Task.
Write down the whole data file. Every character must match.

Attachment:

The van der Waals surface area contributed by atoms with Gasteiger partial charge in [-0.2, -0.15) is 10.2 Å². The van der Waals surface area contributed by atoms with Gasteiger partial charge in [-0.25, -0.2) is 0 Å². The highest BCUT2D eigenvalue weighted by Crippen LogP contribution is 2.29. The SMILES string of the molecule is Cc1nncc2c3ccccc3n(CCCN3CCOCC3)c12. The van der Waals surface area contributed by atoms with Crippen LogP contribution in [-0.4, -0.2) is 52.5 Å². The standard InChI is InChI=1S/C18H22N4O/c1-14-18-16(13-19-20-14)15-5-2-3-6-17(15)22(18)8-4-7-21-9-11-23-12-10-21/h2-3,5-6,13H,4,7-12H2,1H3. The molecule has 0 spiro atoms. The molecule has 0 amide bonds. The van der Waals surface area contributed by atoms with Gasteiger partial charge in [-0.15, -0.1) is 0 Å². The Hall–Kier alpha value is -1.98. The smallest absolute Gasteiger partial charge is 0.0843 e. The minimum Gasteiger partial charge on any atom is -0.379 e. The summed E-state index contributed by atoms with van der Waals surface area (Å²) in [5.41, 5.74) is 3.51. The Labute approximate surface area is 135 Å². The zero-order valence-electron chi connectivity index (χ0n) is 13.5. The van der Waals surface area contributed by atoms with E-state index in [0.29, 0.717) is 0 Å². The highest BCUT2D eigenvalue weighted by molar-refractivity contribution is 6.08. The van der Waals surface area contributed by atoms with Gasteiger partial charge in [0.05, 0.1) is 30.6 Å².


The van der Waals surface area contributed by atoms with Gasteiger partial charge in [-0.2, -0.15) is 10.2 Å². The van der Waals surface area contributed by atoms with Gasteiger partial charge in [-0.25, -0.2) is 0 Å². The highest BCUT2D eigenvalue weighted by Crippen LogP contribution is 2.29. The SMILES string of the molecule is Cc1nncc2c3ccccc3n(CCCN3CCOCC3)c12. The van der Waals surface area contributed by atoms with Crippen LogP contribution in [-0.4, -0.2) is 52.5 Å². The standard InChI is InChI=1S/C18H22N4O/c1-14-18-16(13-19-20-14)15-5-2-3-6-17(15)22(18)8-4-7-21-9-11-23-12-10-21/h2-3,5-6,13H,4,7-12H2,1H3. The molecule has 0 spiro atoms. The molecule has 0 amide bonds. The van der Waals surface area contributed by atoms with Gasteiger partial charge in [-0.15, -0.1) is 0 Å². The Hall–Kier alpha value is -1.98. The smallest absolute Gasteiger partial charge is 0.0843 e. The minimum Gasteiger partial charge on any atom is -0.379 e. The summed E-state index contributed by atoms with van der Waals surface area (Å²) in [5.41, 5.74) is 3.51. The Labute approximate surface area is 135 Å². The zero-order valence-electron chi connectivity index (χ0n) is 13.5. The van der Waals surface area contributed by atoms with E-state index in [0.29, 0.717) is 0 Å². The highest BCUT2D eigenvalue weighted by molar-refractivity contribution is 6.08. The van der Waals surface area contributed by atoms with Gasteiger partial charge in [0.05, 0.1) is 30.6 Å².